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Major Rehabilitation of First Aqueduct Complete

The San Diego County Water Authority recently completed a major rehabilitation project on the historic First Aqueduct in North San Diego County. The project renovated and replaced dozens of structures on two large-diameter pipelines, including the historic Pipeline 1. Pipeline 1 delivered the first imported water to the San Diego region in 1947 and remains a vital part of the regional water delivery system. The construction contract for the project was worth approximately $30 million.

Upper Colorado River Drought Plan Triggered for First Time

Increasingly bleak forecasts for the Colorado River have for the first time put into action elements of the 2019 upper basin drought contingency plan.

The 24-month study released in January by the Bureau of Reclamation, which projects two years of operations at the river’s biggest reservoirs, showed Lake Powell possibly dipping below an elevation of 3,525 feet above sea level in 2022. That elevation was designated as a critical threshold in the agreement to preserve the ability to produce hydropower at Glen Canyon Dam.

Water Authority Rehabilitates Historic ‘First Aqueduct’ Dating to 1947 in North County

The San Diego County Water Authority has completed a major rehabilitation project on the historic First Aqueduct in North San Diego County, it was announced Thursday.

The project renovated and replaced dozens of structures on two large- diameter pipelines which delivered the first imported water to the San Diego region in 1947 and remains a part of the regional water delivery system. The construction contract for the project was worth approximately $30 million.

Colorado River Expert Biden’s Pick for Interior Water Post

Tanya Trujillo, an expert on water law and the Colorado River Basin, is President Joe Biden’s choice to serve in the Interior Department’s top water and science position.

If confirmed by the Senate, Trujillo, currently the Lower Basin project director for the Colorado River Sustainability Campaign, will serve as principal deputy assistant secretary for water and science, overseeing the Bureau of Reclamation and the U.S. Geological Survey.

Match Your Climate Zone to Your Landscaping Plan

Making smart decisions about your landscape design and your plant choices relies in large part on your climate zone. San Diego County’s six different climate zones vary in their average conditions. By choosing wisely, you can minimize the need for artificial irrigation and still create a beautiful, sustainable landscape. The California Irrigation Management Information System divides San Diego County into these six climate zones: Coastal, Coastal Inland, Upland Central, Transition, Mountain, and Desert.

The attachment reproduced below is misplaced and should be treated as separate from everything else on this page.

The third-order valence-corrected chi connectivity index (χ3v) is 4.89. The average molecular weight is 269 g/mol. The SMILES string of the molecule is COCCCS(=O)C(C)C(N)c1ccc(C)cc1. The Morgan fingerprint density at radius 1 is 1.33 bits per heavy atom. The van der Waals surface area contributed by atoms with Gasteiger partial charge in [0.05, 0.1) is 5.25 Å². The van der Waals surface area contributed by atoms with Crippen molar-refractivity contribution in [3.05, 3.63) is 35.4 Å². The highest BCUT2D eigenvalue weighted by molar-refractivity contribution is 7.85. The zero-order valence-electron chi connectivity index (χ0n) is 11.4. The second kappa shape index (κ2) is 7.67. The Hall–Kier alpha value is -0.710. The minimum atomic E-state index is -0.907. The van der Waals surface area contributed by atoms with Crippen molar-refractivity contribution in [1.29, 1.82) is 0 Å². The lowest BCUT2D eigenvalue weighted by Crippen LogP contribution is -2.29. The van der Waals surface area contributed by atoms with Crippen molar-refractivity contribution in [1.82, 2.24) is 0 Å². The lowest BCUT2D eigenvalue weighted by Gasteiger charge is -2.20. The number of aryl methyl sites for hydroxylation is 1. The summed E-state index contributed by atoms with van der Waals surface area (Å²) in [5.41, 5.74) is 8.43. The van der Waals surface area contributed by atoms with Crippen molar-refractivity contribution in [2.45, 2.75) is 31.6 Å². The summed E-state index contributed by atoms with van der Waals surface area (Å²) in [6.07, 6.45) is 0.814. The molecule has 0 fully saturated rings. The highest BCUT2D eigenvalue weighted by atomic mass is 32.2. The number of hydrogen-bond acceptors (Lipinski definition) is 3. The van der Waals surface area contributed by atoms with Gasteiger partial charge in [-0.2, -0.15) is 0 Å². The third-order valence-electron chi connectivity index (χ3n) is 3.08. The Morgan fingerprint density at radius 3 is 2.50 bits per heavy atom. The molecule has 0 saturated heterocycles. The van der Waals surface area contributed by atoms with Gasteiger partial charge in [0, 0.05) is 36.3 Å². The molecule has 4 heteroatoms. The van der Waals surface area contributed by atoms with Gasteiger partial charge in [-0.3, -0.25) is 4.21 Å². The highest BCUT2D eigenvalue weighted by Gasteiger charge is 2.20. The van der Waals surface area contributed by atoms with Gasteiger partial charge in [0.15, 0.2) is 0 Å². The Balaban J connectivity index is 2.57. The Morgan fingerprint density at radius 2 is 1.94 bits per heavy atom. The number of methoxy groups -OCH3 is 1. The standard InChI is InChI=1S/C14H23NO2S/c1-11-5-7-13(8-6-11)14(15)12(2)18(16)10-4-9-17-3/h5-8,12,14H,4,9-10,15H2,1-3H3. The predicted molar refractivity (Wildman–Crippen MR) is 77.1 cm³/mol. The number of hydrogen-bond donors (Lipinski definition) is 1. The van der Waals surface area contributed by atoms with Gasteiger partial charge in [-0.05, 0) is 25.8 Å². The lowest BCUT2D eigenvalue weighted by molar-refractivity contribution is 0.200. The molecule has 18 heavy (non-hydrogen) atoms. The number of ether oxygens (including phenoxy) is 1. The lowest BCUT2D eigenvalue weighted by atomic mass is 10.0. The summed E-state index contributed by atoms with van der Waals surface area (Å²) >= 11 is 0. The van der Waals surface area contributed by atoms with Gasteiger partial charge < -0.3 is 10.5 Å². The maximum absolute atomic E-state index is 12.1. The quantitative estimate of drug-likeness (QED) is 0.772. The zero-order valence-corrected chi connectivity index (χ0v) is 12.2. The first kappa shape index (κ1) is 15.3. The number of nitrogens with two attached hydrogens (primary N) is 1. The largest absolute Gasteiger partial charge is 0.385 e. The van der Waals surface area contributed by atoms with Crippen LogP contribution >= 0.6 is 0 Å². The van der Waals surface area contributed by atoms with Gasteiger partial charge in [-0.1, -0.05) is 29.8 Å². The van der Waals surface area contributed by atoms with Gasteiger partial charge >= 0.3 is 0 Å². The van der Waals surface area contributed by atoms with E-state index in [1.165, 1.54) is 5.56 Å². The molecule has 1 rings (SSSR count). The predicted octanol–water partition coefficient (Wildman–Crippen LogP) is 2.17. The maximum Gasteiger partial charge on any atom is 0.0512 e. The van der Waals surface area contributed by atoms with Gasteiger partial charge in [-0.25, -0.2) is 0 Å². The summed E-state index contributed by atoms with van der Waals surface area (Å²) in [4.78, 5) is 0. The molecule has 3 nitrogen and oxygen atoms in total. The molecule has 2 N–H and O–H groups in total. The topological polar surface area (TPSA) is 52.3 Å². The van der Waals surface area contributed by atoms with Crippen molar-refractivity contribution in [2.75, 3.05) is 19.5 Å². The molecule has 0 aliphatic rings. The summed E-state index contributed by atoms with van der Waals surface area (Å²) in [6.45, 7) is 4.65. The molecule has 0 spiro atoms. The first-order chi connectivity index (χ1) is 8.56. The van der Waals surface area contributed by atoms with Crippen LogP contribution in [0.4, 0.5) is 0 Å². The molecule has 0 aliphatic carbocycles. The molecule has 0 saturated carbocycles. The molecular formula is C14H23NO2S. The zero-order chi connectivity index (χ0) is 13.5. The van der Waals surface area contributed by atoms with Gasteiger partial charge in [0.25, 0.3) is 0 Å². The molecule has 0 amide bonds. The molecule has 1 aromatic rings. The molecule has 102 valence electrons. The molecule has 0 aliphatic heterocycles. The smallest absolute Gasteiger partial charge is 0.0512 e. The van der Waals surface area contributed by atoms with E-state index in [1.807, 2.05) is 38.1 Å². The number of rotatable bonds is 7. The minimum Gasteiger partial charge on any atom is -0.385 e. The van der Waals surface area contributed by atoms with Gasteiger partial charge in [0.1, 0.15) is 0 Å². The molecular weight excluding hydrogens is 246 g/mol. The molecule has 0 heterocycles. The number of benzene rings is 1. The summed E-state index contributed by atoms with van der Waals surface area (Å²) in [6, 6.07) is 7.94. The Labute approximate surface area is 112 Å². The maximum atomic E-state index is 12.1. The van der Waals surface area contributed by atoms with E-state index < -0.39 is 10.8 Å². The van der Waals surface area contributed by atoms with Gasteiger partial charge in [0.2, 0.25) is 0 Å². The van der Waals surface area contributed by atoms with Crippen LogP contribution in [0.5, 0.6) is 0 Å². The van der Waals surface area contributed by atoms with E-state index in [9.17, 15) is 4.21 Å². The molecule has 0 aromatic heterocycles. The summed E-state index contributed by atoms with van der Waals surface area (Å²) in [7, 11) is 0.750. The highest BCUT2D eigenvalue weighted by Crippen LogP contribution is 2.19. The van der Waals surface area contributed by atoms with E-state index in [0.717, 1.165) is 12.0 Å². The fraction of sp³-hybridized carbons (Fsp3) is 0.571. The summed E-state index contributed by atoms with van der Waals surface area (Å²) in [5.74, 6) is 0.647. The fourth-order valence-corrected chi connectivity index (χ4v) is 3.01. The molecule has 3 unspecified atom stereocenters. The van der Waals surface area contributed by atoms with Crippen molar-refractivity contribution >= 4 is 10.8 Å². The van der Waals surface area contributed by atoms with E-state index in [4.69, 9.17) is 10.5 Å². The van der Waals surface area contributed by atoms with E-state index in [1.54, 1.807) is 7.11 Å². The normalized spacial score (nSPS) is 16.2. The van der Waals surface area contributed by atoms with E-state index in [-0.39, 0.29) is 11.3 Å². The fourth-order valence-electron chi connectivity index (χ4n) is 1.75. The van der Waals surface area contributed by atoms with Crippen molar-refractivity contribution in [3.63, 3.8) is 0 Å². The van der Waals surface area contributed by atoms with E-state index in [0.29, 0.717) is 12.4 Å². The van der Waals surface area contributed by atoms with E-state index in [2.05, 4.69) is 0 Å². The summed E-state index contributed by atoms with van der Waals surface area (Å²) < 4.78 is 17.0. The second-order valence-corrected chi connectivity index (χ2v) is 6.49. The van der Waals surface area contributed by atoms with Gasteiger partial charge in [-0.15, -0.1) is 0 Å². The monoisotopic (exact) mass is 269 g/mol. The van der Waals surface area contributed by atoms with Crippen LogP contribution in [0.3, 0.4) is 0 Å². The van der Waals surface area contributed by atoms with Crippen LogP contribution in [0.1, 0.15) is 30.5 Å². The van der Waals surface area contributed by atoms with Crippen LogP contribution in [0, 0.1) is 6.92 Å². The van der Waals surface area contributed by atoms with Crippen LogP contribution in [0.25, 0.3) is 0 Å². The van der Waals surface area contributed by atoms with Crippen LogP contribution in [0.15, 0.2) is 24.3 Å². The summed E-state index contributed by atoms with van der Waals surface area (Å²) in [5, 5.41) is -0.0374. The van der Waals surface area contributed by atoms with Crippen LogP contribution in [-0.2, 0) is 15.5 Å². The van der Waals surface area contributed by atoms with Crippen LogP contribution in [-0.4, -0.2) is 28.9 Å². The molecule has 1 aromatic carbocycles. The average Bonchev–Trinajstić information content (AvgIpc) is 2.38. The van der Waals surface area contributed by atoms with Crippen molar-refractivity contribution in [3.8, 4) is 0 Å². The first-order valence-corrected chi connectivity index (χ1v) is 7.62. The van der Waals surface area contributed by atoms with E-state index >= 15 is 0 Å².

Drought Conditions Continue in California Due to a La Niña Weather Pattern

We had a very late start to the rainy season this year, similar to what we have seen in recent years. We’ve seen about one-third of the normal rainfall for the current date—well below the normal amount. There could be a weather pattern explaining some of the lack of rain. That is called a La Niña weather pattern.

San Diego County Water Authority Completes First Aqueduct Project In North County

The San Diego County Water Authority has completed a major rehabilitation project on the historic First Aqueduct in North San Diego County, it was announced Thursday.

The project renovated and replaced dozens of structures on two large-diameter pipelines which delivered the first imported water to the San Diego region in 1947 and remains a part of the regional water delivery system. The construction contract for the project was worth approximately $30 million.

“The First Aqueduct delivered imported water to our region for the first time more than 70 years ago, and it remains critical to water supply reliability for our region to this day,” said Gary Croucher, chair of the authority’s board of directors. “Coordination across water authority departments and collaboration with our member agencies allowed us to complete this extraordinarily complex project and ensure these pipelines operate for generations to come.”

Major Rehabilitation of First Aqueduct Complete

January 21, 2021 – The San Diego County Water Authority recently completed a major rehabilitation project on the historic First Aqueduct in North San Diego County. The project renovated and replaced dozens of structures on two large-diameter pipelines, including the historic Pipeline 1. Pipeline 1 delivered the first imported water to the San Diego region in 1947 and remains a vital part of the regional water delivery system. The construction contract for the project was worth approximately $30 million.